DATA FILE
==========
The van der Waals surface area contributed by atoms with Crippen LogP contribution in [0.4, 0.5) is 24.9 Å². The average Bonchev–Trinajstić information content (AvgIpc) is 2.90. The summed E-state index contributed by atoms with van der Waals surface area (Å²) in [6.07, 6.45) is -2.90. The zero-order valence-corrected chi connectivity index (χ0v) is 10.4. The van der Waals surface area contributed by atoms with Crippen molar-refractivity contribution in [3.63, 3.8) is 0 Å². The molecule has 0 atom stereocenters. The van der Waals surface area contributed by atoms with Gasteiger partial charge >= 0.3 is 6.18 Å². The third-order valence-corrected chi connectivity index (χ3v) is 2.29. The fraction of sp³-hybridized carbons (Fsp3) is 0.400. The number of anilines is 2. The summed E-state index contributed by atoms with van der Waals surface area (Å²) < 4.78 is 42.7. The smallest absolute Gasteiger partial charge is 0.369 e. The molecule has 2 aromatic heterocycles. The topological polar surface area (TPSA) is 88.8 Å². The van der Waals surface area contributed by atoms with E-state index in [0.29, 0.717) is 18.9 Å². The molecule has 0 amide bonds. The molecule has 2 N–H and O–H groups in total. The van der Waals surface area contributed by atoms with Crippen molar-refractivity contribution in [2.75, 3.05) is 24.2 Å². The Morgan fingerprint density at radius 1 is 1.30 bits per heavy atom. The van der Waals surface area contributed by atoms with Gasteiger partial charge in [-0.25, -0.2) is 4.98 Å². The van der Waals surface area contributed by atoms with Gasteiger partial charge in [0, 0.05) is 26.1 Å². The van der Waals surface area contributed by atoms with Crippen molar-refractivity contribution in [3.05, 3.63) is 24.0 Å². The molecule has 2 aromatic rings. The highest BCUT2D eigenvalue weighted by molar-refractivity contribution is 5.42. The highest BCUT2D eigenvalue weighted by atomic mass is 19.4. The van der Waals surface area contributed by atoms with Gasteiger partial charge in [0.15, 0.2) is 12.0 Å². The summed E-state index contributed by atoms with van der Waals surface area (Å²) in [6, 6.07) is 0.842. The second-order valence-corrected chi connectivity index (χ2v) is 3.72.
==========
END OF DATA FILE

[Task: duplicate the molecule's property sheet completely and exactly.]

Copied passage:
The van der Waals surface area contributed by atoms with Crippen LogP contribution in [0.4, 0.5) is 24.9 Å². The average Bonchev–Trinajstić information content (AvgIpc) is 2.90. The summed E-state index contributed by atoms with van der Waals surface area (Å²) in [6.07, 6.45) is -2.90. The zero-order valence-corrected chi connectivity index (χ0v) is 10.4. The van der Waals surface area contributed by atoms with Crippen molar-refractivity contribution in [3.63, 3.8) is 0 Å². The molecule has 0 atom stereocenters. The van der Waals surface area contributed by atoms with Gasteiger partial charge >= 0.3 is 6.18 Å². The third-order valence-corrected chi connectivity index (χ3v) is 2.29. The fraction of sp³-hybridized carbons (Fsp3) is 0.400. The number of anilines is 2. The summed E-state index contributed by atoms with van der Waals surface area (Å²) < 4.78 is 42.7. The smallest absolute Gasteiger partial charge is 0.369 e. The molecule has 2 aromatic heterocycles. The topological polar surface area (TPSA) is 88.8 Å². The van der Waals surface area contributed by atoms with E-state index in [0.29, 0.717) is 18.9 Å². The molecule has 0 amide bonds. The molecule has 2 N–H and O–H groups in total. The van der Waals surface area contributed by atoms with Crippen molar-refractivity contribution in [2.75, 3.05) is 24.2 Å². The Morgan fingerprint density at radius 1 is 1.30 bits per heavy atom. The van der Waals surface area contributed by atoms with Gasteiger partial charge in [-0.25, -0.2) is 4.98 Å². The van der Waals surface area contributed by atoms with Gasteiger partial charge in [0, 0.05) is 26.1 Å². The van der Waals surface area contributed by atoms with Crippen molar-refractivity contribution in [3.05, 3.63) is 24.0 Å². The molecule has 2 aromatic rings. The highest BCUT2D eigenvalue weighted by molar-refractivity contribution is 5.42. The highest BCUT2D eigenvalue weighted by atomic mass is 19.4. The van der Waals surface area contributed by atoms with Gasteiger partial charge in [0.15, 0.2) is 12.0 Å². The summed E-state index contributed by atoms with van der Waals surface area (Å²) in [6, 6.07) is 0.842. The second-order valence-corrected chi connectivity index (χ2v) is 3.72.